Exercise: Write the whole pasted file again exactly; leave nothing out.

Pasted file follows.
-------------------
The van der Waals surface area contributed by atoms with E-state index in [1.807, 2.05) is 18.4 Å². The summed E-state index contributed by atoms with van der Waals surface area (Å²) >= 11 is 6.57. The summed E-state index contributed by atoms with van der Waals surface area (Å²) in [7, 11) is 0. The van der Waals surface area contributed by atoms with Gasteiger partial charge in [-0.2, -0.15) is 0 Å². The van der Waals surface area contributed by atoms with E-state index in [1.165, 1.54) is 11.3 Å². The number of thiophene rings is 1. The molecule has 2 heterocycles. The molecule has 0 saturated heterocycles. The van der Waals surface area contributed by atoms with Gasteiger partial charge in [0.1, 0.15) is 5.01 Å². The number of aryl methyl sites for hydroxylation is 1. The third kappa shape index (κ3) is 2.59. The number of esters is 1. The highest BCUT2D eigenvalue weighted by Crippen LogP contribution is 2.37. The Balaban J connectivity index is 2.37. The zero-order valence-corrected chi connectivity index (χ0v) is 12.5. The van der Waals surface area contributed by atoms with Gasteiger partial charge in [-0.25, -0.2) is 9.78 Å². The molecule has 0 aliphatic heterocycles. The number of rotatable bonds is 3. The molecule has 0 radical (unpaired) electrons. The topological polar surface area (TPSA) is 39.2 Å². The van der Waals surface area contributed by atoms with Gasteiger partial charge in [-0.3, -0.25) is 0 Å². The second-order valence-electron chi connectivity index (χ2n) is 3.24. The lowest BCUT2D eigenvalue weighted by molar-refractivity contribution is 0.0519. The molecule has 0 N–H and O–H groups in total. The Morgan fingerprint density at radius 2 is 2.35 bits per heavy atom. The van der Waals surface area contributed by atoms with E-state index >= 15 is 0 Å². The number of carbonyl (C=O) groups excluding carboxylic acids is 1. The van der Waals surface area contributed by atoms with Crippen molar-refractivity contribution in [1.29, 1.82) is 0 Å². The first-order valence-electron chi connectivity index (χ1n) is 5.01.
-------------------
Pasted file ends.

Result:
The van der Waals surface area contributed by atoms with E-state index in [1.807, 2.05) is 18.4 Å². The summed E-state index contributed by atoms with van der Waals surface area (Å²) >= 11 is 6.57. The summed E-state index contributed by atoms with van der Waals surface area (Å²) in [7, 11) is 0. The van der Waals surface area contributed by atoms with Gasteiger partial charge in [-0.2, -0.15) is 0 Å². The van der Waals surface area contributed by atoms with E-state index in [1.165, 1.54) is 11.3 Å². The number of thiophene rings is 1. The molecule has 2 heterocycles. The molecule has 0 saturated heterocycles. The van der Waals surface area contributed by atoms with Gasteiger partial charge in [0.1, 0.15) is 5.01 Å². The number of aryl methyl sites for hydroxylation is 1. The third kappa shape index (κ3) is 2.59. The number of esters is 1. The highest BCUT2D eigenvalue weighted by Crippen LogP contribution is 2.37. The Balaban J connectivity index is 2.37. The zero-order valence-corrected chi connectivity index (χ0v) is 12.5. The van der Waals surface area contributed by atoms with Gasteiger partial charge in [-0.25, -0.2) is 9.78 Å². The molecule has 0 aliphatic heterocycles. The number of rotatable bonds is 3. The molecule has 0 radical (unpaired) electrons. The topological polar surface area (TPSA) is 39.2 Å². The van der Waals surface area contributed by atoms with Gasteiger partial charge in [-0.3, -0.25) is 0 Å². The second-order valence-electron chi connectivity index (χ2n) is 3.24. The lowest BCUT2D eigenvalue weighted by molar-refractivity contribution is 0.0519. The molecule has 0 N–H and O–H groups in total. The Morgan fingerprint density at radius 2 is 2.35 bits per heavy atom. The van der Waals surface area contributed by atoms with E-state index >= 15 is 0 Å². The number of carbonyl (C=O) groups excluding carboxylic acids is 1. The van der Waals surface area contributed by atoms with Crippen molar-refractivity contribution in [1.29, 1.82) is 0 Å². The first-order valence-electron chi connectivity index (χ1n) is 5.01.